Welcome to What to Watch! Every Friday, we'll tell you what’s worth your time and money in theaters or from the comfort of your own home. Whether it’s an indie pic, a documentary, a TV special, a Web series, or a new DVD release, we’ve got you covered. This week, we kick things off with a movie from down south—way south.
Argentina is known for many things and cinema is definitely one of them. Last year alone, they released something like 150 movies. Even their bad ones are still better than a lot of the commercial basura Hollywood sometimes releases.
Puzzle, directed by Natalia Smirnoff and starring three Argentine greats (Academy Award nominee Maria Onetto, Arturo Goetz, and Gabriel Goity) instantly charmed audiences when it premiered at the Berlin Film Festival in 2010. IFC Films quickly scooped distribution rights at the fest, and it has finally released the film stateside (at the local IFC theater in New York as well as nationally via Sundance Selects video-on-demand).
The film tells the story of Maria del Carmen (Onetto), a forty-something housewife from Buenos Aires, whom everyone, including her husband and teenage sons, takes for granted. When she discovers her hidden talent for assembling puzzles, Maria starts to secretly train with a magnetic millionaire (Goetz) for the national championship. At the risk of alienating her family, Maria pursues her new passion, and comes into her own as she asserts her independence.
The film will likely connect with female audiences, particularly Latinas, who may see the central character as a reflection of that universal mother figure who sacrifices for everyone else, sometimes at the expense of herself. Smirnoff—who has worked as a casting director and first assistant director with some of Argentina’s greatest filmmakers (including Lucrecia Martel), says it’s no coincidence. “The character is somewhat inspired by my mother, who has this special gift that I call being happy in the happiness of others,” says Smirnoff, who is of Russian, Italian, Spanish, and Argentine descent. The talented director says she turns to assembling puzzles herself in times of crisis because she finds the process soothing. “I wanted Maria del Carmen to have a talent that has no social status attached to it,” she adds, “something that’s pretty useless, even ridiculous. That’s why in the beginning of the movie she resorts to lying about it; it’s like her own personal, sacred thing.”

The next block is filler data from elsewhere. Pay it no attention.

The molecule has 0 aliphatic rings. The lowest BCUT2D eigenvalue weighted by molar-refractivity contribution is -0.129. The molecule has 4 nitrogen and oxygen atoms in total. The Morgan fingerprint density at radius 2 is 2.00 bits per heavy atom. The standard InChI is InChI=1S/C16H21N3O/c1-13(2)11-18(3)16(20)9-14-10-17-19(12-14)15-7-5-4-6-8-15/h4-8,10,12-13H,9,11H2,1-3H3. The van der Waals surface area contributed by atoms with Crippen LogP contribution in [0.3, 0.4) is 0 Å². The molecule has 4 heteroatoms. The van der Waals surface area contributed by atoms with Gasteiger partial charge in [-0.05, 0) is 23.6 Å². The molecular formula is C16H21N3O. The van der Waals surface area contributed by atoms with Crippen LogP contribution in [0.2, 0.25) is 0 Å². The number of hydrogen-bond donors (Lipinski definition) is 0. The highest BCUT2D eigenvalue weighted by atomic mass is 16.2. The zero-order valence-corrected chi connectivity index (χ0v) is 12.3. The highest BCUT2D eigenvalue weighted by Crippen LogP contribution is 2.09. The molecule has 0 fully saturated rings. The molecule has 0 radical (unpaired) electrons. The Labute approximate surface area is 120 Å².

Maria del Carmen is a complex, constantly evolving character, as is her husband, who must learn to adapt to his wife’s newfound independence. “The husband, Juan, is a really key figure in the movie,” says Smirnoff. “In many ways, he is a prisoner of his own, sexist culture. I really wanted to explore how, when Carmen transforms herself, so does the whole family, as a result. I wanted it to be a story about a home where there is genuine love, but with the everyday problems that life brings—because there’s no such thing as perfection. I wanted to stay away from the typical story of the broken home or the marriage where the couple is bored to death.”
Puzzle is liberating not only for the main characters, but for the viewer as well. And in the grand tradition of Argentine films, it’s really funny.
Check out these three other down-south classics:
El Hijo de la Novia (2001)
An Oscar-nominated comedy from Juan Jose Campanella, the same director who gave us 2009’s El Secreto de Sus Ojos. Stars the sexy and talented Ricardo Darin, one of the country’s marquee actors.
La Cienaga (2001)
Lucrecia Martel’s debut takes a look at one dysfunctional family during a hot summer in the Argentine countryside. It’s number 1 on Cinema Tropical’s “best Latin American films of the past decade” list, released last year.
Cama Adentro (2005)
A drama from Jorge Gaggero set in Buenos Aires during the economic crisis of 2000.
Watch the trailer for Puzzle below: